The National Cable & Telecommunications Association, in tandem with AT&T-DirecTV, which together represent cable, telco TV and satellite video providers, have told the FCC that adopting an AllVid proposal for video navigation, as Public Knowledge and others have pushed, would be a technological mandate that required new technology that would ultimately be paid for by customers.
Public Knowledge had argued that an MVPD could facilitate AllVid from the cloud, rather than have to supply a new box, which critics of AllVid, including the above mentioned providers, have pointed out means added expense for their customers.
As part of the STELAR satellite bill, the FCC was required to sunset its ban on integrated set tops and come up with a software alternative to the CableCARD hardware regime the separated the security and search functions of boxes.
Backers of AllVid want the FCC to wed access to traditional and online video, while MVPDs say the marketplace is already doing that through apps and does not need a government-mandated disaggregation of content.
In a letter to the FCC responding to Public Knowledge's assertion that AllVid would not be a technical mandate, NCTA et al. said that relying on DOCSIS modem to access MVPD service on AllVid devices would require "massive" changes in MVPD architecture and that "MVPDs would have to create a second (rather than a 'virtual') headend to deliver AllVid-compatible video, and divert bandwidth to accommodate this duplicate video traffic."
As for their being no technology mandate in AllVid, they said: "Whether hardware or software, video technology mandates selected by political processes instead of by the marketplace have a terrible track record, and they persist for years (or decades) when Internet time calls for constant change."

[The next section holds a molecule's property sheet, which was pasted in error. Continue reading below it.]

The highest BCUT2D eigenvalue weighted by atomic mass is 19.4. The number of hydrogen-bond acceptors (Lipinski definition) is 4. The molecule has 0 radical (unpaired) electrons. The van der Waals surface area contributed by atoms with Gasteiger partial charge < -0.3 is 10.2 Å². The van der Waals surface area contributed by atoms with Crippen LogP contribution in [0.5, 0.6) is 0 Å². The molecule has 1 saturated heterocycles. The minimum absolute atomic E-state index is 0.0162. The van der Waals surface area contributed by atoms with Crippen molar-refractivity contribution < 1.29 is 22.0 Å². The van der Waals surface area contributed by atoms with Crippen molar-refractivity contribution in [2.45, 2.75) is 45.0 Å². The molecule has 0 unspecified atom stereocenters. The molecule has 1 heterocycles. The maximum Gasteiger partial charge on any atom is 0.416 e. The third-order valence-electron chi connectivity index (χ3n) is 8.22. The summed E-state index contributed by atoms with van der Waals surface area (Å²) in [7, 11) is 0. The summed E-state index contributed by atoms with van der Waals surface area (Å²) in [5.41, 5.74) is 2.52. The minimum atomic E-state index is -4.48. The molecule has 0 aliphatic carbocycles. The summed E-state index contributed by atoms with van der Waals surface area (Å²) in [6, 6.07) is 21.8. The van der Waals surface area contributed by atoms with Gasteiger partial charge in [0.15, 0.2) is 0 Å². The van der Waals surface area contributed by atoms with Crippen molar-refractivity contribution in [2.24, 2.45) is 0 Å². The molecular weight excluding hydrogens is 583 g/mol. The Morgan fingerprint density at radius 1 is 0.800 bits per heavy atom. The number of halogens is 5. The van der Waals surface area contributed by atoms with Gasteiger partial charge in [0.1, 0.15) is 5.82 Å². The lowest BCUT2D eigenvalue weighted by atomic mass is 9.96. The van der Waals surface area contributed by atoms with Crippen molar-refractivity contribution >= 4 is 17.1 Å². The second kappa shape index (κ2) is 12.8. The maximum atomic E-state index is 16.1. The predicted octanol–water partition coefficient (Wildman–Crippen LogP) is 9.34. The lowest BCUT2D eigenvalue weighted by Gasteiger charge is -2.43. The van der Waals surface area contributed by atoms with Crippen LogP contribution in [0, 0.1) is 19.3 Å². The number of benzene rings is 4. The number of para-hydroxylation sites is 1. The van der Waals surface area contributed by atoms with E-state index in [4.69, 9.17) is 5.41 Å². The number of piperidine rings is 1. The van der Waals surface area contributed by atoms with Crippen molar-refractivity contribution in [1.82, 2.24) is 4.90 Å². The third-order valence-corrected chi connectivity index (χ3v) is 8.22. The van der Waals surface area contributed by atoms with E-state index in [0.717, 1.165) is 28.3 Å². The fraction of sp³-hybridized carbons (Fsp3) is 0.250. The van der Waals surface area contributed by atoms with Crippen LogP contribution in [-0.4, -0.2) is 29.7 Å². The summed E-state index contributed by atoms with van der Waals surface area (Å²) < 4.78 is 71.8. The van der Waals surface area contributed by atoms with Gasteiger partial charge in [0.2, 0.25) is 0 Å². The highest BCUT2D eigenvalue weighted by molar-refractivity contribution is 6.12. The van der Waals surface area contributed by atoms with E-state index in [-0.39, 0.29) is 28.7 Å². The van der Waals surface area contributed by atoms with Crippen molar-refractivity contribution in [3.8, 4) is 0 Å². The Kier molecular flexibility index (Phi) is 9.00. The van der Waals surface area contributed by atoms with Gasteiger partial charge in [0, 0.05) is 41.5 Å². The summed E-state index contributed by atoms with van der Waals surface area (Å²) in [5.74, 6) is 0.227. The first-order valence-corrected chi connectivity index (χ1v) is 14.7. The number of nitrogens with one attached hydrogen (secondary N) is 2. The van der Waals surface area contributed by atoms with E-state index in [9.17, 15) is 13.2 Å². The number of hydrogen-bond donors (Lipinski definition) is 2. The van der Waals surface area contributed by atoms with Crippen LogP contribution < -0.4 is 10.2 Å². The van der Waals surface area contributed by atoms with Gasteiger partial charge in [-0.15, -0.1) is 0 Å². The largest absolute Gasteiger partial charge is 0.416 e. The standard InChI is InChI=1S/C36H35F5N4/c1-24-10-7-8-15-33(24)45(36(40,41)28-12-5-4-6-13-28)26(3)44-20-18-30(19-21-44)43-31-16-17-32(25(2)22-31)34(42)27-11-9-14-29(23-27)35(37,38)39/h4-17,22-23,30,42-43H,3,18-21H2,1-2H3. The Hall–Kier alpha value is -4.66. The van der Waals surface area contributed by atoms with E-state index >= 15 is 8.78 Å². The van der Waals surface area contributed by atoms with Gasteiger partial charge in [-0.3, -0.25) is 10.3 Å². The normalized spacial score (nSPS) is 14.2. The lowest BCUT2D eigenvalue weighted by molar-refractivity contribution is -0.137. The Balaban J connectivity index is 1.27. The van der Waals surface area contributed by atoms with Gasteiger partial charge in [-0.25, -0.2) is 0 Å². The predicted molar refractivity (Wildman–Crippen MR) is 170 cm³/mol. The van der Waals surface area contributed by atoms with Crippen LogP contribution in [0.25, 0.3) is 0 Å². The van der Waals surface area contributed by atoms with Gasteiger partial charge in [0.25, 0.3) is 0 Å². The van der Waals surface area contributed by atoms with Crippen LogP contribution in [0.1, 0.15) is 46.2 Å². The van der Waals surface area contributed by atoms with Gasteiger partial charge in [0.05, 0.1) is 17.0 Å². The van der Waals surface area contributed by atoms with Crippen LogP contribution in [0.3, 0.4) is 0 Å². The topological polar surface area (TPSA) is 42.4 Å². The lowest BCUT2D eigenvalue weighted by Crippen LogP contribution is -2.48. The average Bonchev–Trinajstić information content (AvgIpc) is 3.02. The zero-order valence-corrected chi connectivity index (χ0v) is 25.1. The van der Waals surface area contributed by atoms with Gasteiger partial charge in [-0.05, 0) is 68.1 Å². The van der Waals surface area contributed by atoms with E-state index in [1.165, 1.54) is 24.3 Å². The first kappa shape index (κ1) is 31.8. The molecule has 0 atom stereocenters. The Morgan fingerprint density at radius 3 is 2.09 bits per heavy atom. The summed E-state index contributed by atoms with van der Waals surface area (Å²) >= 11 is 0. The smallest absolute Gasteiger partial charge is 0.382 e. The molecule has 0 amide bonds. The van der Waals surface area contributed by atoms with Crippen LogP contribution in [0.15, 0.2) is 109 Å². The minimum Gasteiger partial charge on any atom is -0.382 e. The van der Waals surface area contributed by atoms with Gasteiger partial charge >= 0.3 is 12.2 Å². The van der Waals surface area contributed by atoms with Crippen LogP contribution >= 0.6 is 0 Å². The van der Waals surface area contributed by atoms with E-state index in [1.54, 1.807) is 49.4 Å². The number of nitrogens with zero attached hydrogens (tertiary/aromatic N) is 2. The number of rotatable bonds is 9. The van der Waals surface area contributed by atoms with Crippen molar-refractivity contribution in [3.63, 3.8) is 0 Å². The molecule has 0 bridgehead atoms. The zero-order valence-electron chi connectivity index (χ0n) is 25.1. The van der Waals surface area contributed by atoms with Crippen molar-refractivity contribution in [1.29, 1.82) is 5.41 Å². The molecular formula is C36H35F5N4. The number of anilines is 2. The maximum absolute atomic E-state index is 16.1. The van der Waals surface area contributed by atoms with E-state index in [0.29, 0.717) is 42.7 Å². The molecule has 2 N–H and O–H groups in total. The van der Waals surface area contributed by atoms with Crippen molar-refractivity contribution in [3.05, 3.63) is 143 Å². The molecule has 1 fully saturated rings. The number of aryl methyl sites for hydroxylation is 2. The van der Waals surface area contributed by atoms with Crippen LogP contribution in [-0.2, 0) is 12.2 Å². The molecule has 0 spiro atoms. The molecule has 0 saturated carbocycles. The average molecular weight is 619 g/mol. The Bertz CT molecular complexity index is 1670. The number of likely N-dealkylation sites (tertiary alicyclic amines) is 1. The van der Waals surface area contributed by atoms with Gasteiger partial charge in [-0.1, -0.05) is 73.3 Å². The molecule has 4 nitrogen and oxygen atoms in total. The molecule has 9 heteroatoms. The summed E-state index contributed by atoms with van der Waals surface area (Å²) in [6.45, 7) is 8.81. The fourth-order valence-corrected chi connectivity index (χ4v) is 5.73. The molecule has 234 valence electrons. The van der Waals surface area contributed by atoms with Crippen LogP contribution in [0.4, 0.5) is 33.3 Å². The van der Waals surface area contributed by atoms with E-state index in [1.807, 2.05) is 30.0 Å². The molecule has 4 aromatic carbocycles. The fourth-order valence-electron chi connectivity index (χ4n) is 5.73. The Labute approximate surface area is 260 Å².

"[B]ecause the AllVid proposal is not 'off the shelf,'" technology, it would require years of development work on new protocols, standards and devices that have not yet been invented or implemented. In the end, MVPD customers would be left footing that bill, whether or not they want an AllVid device.
The FCC adopted the ban on integrated set-tops in the late 1990s to spur a marketplace in retail boxes, something the FCC has since conceded did not work as advertised.
MVPDs pushing against AllVid say the app approach to online content is best and already working. They point out there are currently nine versions of Android in the marketplace. "With iOS and a variety of Smart TVs, streaming boxes, and a wide variety of other device operating systems, the diversity of applications platforms has supported an 'apps-based' marketplace that has succeeded without uniformity far beyond the FCC’s CableCARD mandate and in fulfillment of Congress’s and the Commission’s navigation device goals," they said.
They also argue that Public Knowledge—a big fair use backer—takes too expansive a reading of copyright protection when it argues that AllVid devices would not break copyright laws.
The MVPDs say Public Knowledge is not excluding "the copyright licenses under which content providers lawfully segment the market through distribution agreements. It does not consider itself a party to those licenses and contends that they contain 'pretext' terms that limit consumers’ 'lawful rights.'" Those would include agreements on channel placement, advertising and only in-home use of some content.
"The whole purpose of AllVid is to dismantle that work and create an unlicensed derivative without regard to copyright or licensing," they told the commission.
The FCC's Downloadable Security Technology Advisory Committee (DSTAC), created by STELAR to come up with a successor CableCARD regime, produced recommendations in a report last August, but it offered up options, including AllVid, rather than a single recommendation.
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